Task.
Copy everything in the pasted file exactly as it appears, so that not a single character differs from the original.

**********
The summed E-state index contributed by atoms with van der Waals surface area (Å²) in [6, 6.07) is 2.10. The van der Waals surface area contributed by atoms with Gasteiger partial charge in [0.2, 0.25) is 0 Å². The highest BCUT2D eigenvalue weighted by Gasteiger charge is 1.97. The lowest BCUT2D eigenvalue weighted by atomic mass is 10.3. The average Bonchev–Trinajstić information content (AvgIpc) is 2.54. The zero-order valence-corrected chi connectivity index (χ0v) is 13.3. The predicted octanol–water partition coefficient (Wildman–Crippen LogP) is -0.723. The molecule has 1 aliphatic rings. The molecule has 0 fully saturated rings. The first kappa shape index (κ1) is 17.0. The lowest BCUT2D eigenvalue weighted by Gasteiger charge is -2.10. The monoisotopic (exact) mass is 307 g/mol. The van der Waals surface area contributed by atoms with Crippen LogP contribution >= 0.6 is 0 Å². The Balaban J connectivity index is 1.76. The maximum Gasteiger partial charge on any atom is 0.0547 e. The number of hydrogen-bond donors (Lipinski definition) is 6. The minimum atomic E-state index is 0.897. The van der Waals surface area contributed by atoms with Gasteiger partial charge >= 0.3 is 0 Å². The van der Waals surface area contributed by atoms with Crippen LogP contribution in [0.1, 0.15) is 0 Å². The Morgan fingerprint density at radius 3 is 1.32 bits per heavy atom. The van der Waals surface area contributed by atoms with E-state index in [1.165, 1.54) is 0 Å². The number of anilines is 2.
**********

The summed E-state index contributed by atoms with van der Waals surface area (Å²) in [6, 6.07) is 2.10. The van der Waals surface area contributed by atoms with Gasteiger partial charge in [0.2, 0.25) is 0 Å². The highest BCUT2D eigenvalue weighted by Gasteiger charge is 1.97. The lowest BCUT2D eigenvalue weighted by atomic mass is 10.3. The average Bonchev–Trinajstić information content (AvgIpc) is 2.54. The zero-order valence-corrected chi connectivity index (χ0v) is 13.3. The predicted octanol–water partition coefficient (Wildman–Crippen LogP) is -0.723. The molecule has 1 aliphatic rings. The molecule has 0 fully saturated rings. The first kappa shape index (κ1) is 17.0. The lowest BCUT2D eigenvalue weighted by Gasteiger charge is -2.10. The monoisotopic (exact) mass is 307 g/mol. The van der Waals surface area contributed by atoms with Crippen LogP contribution >= 0.6 is 0 Å². The Balaban J connectivity index is 1.76. The maximum Gasteiger partial charge on any atom is 0.0547 e. The number of hydrogen-bond donors (Lipinski definition) is 6. The minimum atomic E-state index is 0.897. The van der Waals surface area contributed by atoms with Gasteiger partial charge >= 0.3 is 0 Å². The van der Waals surface area contributed by atoms with Crippen LogP contribution in [0.1, 0.15) is 0 Å². The Morgan fingerprint density at radius 3 is 1.32 bits per heavy atom. The van der Waals surface area contributed by atoms with E-state index in [1.165, 1.54) is 0 Å². The number of anilines is 2.